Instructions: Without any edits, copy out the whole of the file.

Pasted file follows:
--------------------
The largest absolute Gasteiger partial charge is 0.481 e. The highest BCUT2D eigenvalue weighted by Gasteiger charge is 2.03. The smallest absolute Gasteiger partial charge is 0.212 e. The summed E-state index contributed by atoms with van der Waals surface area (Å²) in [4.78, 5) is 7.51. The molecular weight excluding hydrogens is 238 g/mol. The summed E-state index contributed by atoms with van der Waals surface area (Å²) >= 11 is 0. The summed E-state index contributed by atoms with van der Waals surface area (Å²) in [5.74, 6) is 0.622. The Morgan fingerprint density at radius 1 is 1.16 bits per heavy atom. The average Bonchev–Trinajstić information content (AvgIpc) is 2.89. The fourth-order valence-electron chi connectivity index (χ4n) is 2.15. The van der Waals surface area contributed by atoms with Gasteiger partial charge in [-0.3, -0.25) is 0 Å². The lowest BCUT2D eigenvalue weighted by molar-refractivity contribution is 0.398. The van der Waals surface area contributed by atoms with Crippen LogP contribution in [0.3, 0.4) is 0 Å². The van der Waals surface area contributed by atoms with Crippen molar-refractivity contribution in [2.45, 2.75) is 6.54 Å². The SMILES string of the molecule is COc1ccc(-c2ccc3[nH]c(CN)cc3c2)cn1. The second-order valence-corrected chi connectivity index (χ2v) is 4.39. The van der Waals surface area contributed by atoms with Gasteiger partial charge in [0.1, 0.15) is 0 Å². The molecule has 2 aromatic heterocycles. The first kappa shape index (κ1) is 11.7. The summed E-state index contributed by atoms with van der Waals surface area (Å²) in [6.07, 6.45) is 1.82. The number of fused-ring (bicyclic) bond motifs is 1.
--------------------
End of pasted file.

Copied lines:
The largest absolute Gasteiger partial charge is 0.481 e. The highest BCUT2D eigenvalue weighted by Gasteiger charge is 2.03. The smallest absolute Gasteiger partial charge is 0.212 e. The summed E-state index contributed by atoms with van der Waals surface area (Å²) in [4.78, 5) is 7.51. The molecular weight excluding hydrogens is 238 g/mol. The summed E-state index contributed by atoms with van der Waals surface area (Å²) >= 11 is 0. The summed E-state index contributed by atoms with van der Waals surface area (Å²) in [5.74, 6) is 0.622. The Morgan fingerprint density at radius 1 is 1.16 bits per heavy atom. The average Bonchev–Trinajstić information content (AvgIpc) is 2.89. The fourth-order valence-electron chi connectivity index (χ4n) is 2.15. The van der Waals surface area contributed by atoms with Gasteiger partial charge in [-0.3, -0.25) is 0 Å². The lowest BCUT2D eigenvalue weighted by molar-refractivity contribution is 0.398. The van der Waals surface area contributed by atoms with Crippen LogP contribution in [0.3, 0.4) is 0 Å². The van der Waals surface area contributed by atoms with Crippen molar-refractivity contribution in [2.45, 2.75) is 6.54 Å². The SMILES string of the molecule is COc1ccc(-c2ccc3[nH]c(CN)cc3c2)cn1. The second-order valence-corrected chi connectivity index (χ2v) is 4.39. The van der Waals surface area contributed by atoms with Gasteiger partial charge in [0.1, 0.15) is 0 Å². The molecule has 2 aromatic heterocycles. The first kappa shape index (κ1) is 11.7. The summed E-state index contributed by atoms with van der Waals surface area (Å²) in [6.07, 6.45) is 1.82. The number of fused-ring (bicyclic) bond motifs is 1.